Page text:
During the past two weeks reports of food tampering of strawberries have resulted in recalls of massive amounts of fruit, criminal investigations, and significant damage to the industry in Australia.
While the perpetrator/s has/have not been prosecuted and police are still investigating it may be timely to reflect on how media and indeed other key sources report and communicate these incidents.
Anyone who has ever read, watched or listened to a media report on suicide will know these reports contain phone numbers and websites that offer help to minimise harm the report may cause among at-risk audience members.
What you might not know is that there is a whole set of guidelines that journalists in Australia follow that recommend the language and what is reported about suicides to reduce harm and prevent imitation.
The 2012 Conversation article ‘The facts about safe reporting of suicide’ provides a good summary of the evidence that supports these guidelines and how they came about. The guidelines include recommendations that the method and location are not reported to avoid copycat behaviour and that reports should be moderate, sensitive and not sensationalised.
When it comes to terrorism there is also good evidence to suggest that the number and nature of media reports about terrorist incidents can affect the incidence of copycatting. The same is true for mass shootings and a set of guidelines has been produced in the United States to reduce follow-up attacks. It suggests, for example, avoiding speculation, minimising mentioning the perpetrator’s name and not showing photos of their clothes or weapons. Instead, reporters are suggested to present the facts about how illegal and harmful the behaviour was and to tell the stories of the victims.
Could the reporting of the initial incident with strawberries have contributed to others copycatting it? Well, at this stage, we simply don’t know. We don’t have enough information to know. We don’t know who was responsible for these crimes, we don’t know if there were copycats (although it is highly likely), and we don’t know if the reports inspired any copycat behaviour. Let’s be clear on that.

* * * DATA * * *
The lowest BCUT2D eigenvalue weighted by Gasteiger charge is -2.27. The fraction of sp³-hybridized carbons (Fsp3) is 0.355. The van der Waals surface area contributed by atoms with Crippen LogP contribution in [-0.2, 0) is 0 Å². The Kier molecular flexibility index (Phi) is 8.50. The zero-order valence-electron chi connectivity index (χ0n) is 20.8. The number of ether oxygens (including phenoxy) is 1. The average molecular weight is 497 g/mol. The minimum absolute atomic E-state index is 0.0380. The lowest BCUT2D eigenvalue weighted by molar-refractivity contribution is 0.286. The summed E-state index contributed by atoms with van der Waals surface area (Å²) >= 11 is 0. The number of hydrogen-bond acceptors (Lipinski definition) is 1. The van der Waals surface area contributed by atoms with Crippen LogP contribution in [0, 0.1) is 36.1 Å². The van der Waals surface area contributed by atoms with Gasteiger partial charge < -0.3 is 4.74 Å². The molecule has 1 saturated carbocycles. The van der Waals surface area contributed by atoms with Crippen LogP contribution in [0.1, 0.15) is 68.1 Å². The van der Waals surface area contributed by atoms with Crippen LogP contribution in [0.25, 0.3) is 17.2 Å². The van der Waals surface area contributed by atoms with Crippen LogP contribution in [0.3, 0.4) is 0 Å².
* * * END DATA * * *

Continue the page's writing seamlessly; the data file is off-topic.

But knowing what we do know from reporting of other crimes and existing guidelines developed by experts, what principles could be applied and tested in food tampering crime reporting to potentially reduce copycat behaviour?
Well we gave our colleague Tom Davies the job of searching for more specific and directly relevant research. From his brief review he found that there’s plenty of research (and it fortuitously aligns nicely with what most of us would intuit) to show a link between food tampering reports and copycat activity. And, while there are no guidelines (that we could find) to help reporters know how best to communicate food tampering to reduce harm, there are some useful ideas we distilled both from the areas previously mentioned (suicide and mass shooting prevention) and from what Tom found that could be worth testing to potentially reduce the occurrence of copycat behaviour following a food tampering incident:
- Moderate and limit reporting to not give it undue prominence.
- Offer consumers ways to protect themselves, e.g. cutting up fruit.
- Portray food tampering as a crime.
- Tell the stories of affected growers, industry and workers.
- Only present facts.
- Put the incident into perspective, e.g. we eat lots of fruit every day that is not affected.